Procedures and Equipment for Intubation 

                                                                      

Management of patients having surgery:

   Case history:  patient is questioned about signs and 

    symptoms suggestive of airway abnormalities, such as 

    hoarseness or shortness of breath.  The patient is also 

    questioned about information on prior surgery, trauma, 

    neoplasia involving the airway, and prior anesthetic 

    experiences.

   Physical examination:  patient's head is viewed in profile and 

   palate should be examined for cleft.  Many congenital 

   syndromes make it difficult or impossible to intubate.  The 

   presence of protruding teeth may complicate intubation and 

   may cause difficulties producing a seal.  Temporalmandibular 

   joint mobility should be assessed.  The patient's cervical spine 

   mobility must be evaluated, because endotracheal intubation 

   usually involves extension of the neck.  The distance between 

   the lower border of the mandible and the thyroid notch with 

   the patient's neck fully extended should be measured with a 

   ruler or intubation gauge.  If the measurement is less than 6 

   cm, it will be impossible to visualize the larynx.  The neck 

   should be palpated, so that masses and tracheal deviation can 

   be detected.

Airway Equipment:

    Masks:  Connell anotomic mask is used most frequently in  

    adults.  They are available in a variety of sizes and have a 

   malleable body that allows it to be shaped to fit the patient's 

   face.

  Airways:  Available in several sizes and types.  Most are 

    made of plastic, although some are designed of metal, including 

    one designed for use during fiberoptic endotracheal intubation.

  Laryngoscopes:  Composed of handle and blade.  Curved and 

   straight blades are the two general types.  Personal preference 

   primarily determines the type of blade used for intubating 

   adults.

  Endotracheal Tubes:  Numbered according to the internal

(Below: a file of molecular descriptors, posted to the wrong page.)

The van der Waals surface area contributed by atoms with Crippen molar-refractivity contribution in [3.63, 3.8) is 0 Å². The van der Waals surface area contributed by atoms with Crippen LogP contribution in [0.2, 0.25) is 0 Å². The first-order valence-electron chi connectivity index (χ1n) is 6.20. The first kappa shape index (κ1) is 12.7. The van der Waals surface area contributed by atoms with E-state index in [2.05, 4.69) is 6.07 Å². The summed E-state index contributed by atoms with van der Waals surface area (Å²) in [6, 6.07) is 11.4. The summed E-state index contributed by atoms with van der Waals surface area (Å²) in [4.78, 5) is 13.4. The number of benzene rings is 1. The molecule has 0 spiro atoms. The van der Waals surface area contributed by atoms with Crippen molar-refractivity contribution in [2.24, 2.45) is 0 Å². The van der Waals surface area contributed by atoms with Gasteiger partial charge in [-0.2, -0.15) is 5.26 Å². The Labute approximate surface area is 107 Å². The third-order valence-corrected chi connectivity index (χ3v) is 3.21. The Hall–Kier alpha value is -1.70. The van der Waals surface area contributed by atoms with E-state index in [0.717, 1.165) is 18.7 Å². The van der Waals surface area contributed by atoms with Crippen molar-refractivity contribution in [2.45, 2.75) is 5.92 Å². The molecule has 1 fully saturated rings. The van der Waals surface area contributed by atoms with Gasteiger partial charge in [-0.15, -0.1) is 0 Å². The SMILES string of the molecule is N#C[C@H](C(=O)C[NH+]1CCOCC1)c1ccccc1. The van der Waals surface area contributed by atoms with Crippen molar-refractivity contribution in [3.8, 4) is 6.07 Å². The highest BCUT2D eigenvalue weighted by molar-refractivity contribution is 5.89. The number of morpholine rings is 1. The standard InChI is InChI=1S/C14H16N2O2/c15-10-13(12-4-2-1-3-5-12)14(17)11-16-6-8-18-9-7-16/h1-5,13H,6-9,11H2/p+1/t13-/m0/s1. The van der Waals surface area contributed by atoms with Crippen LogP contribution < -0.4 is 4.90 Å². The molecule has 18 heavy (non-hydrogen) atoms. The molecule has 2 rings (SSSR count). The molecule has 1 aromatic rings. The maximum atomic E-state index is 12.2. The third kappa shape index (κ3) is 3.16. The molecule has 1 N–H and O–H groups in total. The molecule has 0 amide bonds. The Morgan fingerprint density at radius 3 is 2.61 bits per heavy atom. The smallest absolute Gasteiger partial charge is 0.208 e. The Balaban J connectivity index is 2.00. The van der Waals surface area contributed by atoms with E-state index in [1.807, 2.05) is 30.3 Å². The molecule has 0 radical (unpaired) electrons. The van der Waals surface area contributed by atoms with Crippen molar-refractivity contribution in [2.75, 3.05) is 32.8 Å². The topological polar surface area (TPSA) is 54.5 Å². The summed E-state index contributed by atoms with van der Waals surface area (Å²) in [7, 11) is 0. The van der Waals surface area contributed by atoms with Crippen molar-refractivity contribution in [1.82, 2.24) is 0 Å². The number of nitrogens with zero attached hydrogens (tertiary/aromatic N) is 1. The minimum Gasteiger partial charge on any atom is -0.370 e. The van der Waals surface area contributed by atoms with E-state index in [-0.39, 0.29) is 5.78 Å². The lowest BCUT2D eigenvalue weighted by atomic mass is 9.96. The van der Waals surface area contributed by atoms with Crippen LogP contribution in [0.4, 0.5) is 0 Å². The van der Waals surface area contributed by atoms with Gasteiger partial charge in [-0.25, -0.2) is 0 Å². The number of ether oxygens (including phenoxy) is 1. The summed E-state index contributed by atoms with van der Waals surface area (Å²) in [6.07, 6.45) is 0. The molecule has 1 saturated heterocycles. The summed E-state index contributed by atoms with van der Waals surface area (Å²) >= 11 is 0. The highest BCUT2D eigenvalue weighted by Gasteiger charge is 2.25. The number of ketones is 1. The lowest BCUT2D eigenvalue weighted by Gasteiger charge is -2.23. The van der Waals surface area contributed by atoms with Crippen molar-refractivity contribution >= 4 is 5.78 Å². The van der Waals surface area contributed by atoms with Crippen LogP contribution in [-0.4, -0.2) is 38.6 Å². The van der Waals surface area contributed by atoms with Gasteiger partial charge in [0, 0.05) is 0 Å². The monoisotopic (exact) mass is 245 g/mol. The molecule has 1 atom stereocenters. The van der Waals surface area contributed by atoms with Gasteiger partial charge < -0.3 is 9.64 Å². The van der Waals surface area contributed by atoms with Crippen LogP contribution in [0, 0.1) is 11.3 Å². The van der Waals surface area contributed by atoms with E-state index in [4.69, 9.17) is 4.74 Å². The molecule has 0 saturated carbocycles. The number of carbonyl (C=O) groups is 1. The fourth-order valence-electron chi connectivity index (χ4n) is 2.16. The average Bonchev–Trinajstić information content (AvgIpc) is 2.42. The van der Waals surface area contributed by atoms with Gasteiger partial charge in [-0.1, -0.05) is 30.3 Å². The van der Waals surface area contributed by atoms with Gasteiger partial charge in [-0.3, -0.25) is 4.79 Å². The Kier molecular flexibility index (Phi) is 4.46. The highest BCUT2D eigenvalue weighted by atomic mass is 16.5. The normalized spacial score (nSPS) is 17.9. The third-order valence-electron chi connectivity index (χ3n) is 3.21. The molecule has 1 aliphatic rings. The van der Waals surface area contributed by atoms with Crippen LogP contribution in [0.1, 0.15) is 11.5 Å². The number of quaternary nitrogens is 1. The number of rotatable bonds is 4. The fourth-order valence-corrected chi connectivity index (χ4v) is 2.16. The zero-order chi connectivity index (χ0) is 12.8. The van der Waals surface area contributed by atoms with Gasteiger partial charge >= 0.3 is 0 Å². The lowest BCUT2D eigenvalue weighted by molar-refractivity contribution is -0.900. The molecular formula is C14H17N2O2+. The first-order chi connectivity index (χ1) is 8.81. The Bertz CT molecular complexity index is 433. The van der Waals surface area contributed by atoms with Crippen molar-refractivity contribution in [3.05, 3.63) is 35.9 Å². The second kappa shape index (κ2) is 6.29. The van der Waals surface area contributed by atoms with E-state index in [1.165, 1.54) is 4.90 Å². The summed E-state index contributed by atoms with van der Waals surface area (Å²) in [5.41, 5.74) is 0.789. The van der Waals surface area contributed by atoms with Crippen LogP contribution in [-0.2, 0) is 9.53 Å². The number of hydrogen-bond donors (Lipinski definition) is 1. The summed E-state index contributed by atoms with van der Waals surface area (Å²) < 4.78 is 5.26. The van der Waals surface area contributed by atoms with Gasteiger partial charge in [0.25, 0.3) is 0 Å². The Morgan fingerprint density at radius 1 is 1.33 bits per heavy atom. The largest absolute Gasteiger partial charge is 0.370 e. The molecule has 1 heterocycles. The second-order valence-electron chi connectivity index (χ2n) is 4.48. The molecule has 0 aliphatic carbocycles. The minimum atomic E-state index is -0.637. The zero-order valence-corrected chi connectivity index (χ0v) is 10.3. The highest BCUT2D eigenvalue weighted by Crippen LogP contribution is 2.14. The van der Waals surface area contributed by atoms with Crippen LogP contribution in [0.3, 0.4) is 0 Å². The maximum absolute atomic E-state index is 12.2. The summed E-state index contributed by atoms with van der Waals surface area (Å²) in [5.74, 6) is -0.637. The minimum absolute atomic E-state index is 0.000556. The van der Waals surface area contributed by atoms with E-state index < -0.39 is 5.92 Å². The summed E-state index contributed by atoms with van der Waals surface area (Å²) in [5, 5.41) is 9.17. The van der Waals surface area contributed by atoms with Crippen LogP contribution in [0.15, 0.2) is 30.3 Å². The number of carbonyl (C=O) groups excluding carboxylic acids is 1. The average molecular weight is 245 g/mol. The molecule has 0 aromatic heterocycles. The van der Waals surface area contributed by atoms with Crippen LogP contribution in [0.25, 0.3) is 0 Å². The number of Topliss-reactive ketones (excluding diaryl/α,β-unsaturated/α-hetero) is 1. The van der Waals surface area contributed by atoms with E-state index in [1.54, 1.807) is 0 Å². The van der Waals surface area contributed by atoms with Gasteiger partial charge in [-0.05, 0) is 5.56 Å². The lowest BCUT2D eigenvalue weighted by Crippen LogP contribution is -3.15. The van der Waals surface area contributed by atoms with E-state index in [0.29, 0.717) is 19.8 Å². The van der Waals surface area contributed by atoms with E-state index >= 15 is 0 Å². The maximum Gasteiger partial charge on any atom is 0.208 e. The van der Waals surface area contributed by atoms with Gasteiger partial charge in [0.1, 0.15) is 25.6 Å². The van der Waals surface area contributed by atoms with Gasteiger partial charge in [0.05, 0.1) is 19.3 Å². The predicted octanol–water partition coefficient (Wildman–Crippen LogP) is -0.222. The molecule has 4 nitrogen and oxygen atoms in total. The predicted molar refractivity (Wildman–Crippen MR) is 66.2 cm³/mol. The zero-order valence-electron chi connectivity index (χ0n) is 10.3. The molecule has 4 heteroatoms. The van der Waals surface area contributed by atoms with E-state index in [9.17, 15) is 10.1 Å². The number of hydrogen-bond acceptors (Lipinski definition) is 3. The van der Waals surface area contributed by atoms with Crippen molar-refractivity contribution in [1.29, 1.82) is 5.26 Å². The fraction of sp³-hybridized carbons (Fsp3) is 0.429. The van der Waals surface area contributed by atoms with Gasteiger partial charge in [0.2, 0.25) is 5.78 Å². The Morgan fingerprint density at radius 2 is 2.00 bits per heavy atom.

diameter.  The approximate size and length of the tube is 

   determined by the patient's age and size.

   Ancillary Equipment:

   -Malleable metal or firm rubber stylets are used to maintain  

     the desired curve of the endotracheal tube during intubation.

   -Soft plastic or rubber tooth protectors/guards can lesson the 

    chance of damage to the teeth.

Once it is determined that endotracheal intubation is 

necessary:  the anesthesiologist must decide whether 

nasotracheal or orotracheal intubation is most appropriate; 

choose the type and size of the laryngoscope and tube to use, 

decide whether the patient is to be intubated while awake or 

after  induction of anesthesia; and decide a muscle relaxant can 

be used separately.

Procedures in the Operating Room:

  This information is courtesy of Emilio Rivera, M.D. (personal  communication, March 2001) an  Anesthesiologist at Memorial Medical Center, Las Cruces, N.M.

Before Intubation:  

    The anesthesia cart located in the operating room has all the     

    medication that is used feequently and those that are used 

   very rarely that are needed on an emergency basis.  There is no 

   time to go and get them; because if something is happening to 

   a patient the diagnosis must be made and treated 

   immediately.  The different kinds of medication are to put  

   patients to sleep or muscle relaxants (paralyze muscles.)  There